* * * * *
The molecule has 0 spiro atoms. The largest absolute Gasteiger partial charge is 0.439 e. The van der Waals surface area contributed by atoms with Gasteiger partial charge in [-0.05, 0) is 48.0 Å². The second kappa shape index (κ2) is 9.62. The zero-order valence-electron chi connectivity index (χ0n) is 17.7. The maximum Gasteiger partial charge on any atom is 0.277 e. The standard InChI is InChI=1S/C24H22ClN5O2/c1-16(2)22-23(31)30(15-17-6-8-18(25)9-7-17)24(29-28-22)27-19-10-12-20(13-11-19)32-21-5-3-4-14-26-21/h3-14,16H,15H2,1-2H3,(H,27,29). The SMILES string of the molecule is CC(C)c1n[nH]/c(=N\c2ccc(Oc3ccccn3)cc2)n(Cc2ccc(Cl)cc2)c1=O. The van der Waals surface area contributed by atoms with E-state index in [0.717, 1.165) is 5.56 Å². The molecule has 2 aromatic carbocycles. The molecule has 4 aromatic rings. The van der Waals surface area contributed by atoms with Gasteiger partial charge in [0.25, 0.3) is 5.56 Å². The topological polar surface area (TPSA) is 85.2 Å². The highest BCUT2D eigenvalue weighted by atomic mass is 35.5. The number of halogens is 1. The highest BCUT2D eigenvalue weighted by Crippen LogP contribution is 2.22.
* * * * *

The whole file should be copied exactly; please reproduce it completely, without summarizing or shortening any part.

The molecule has 0 spiro atoms. The largest absolute Gasteiger partial charge is 0.439 e. The van der Waals surface area contributed by atoms with Gasteiger partial charge in [-0.05, 0) is 48.0 Å². The second kappa shape index (κ2) is 9.62. The zero-order valence-electron chi connectivity index (χ0n) is 17.7. The maximum Gasteiger partial charge on any atom is 0.277 e. The standard InChI is InChI=1S/C24H22ClN5O2/c1-16(2)22-23(31)30(15-17-6-8-18(25)9-7-17)24(29-28-22)27-19-10-12-20(13-11-19)32-21-5-3-4-14-26-21/h3-14,16H,15H2,1-2H3,(H,27,29). The SMILES string of the molecule is CC(C)c1n[nH]/c(=N\c2ccc(Oc3ccccn3)cc2)n(Cc2ccc(Cl)cc2)c1=O. The van der Waals surface area contributed by atoms with E-state index in [0.717, 1.165) is 5.56 Å². The molecule has 2 aromatic carbocycles. The molecule has 4 aromatic rings. The van der Waals surface area contributed by atoms with Gasteiger partial charge in [0.25, 0.3) is 5.56 Å². The topological polar surface area (TPSA) is 85.2 Å². The highest BCUT2D eigenvalue weighted by atomic mass is 35.5. The number of halogens is 1. The highest BCUT2D eigenvalue weighted by Crippen LogP contribution is 2.22.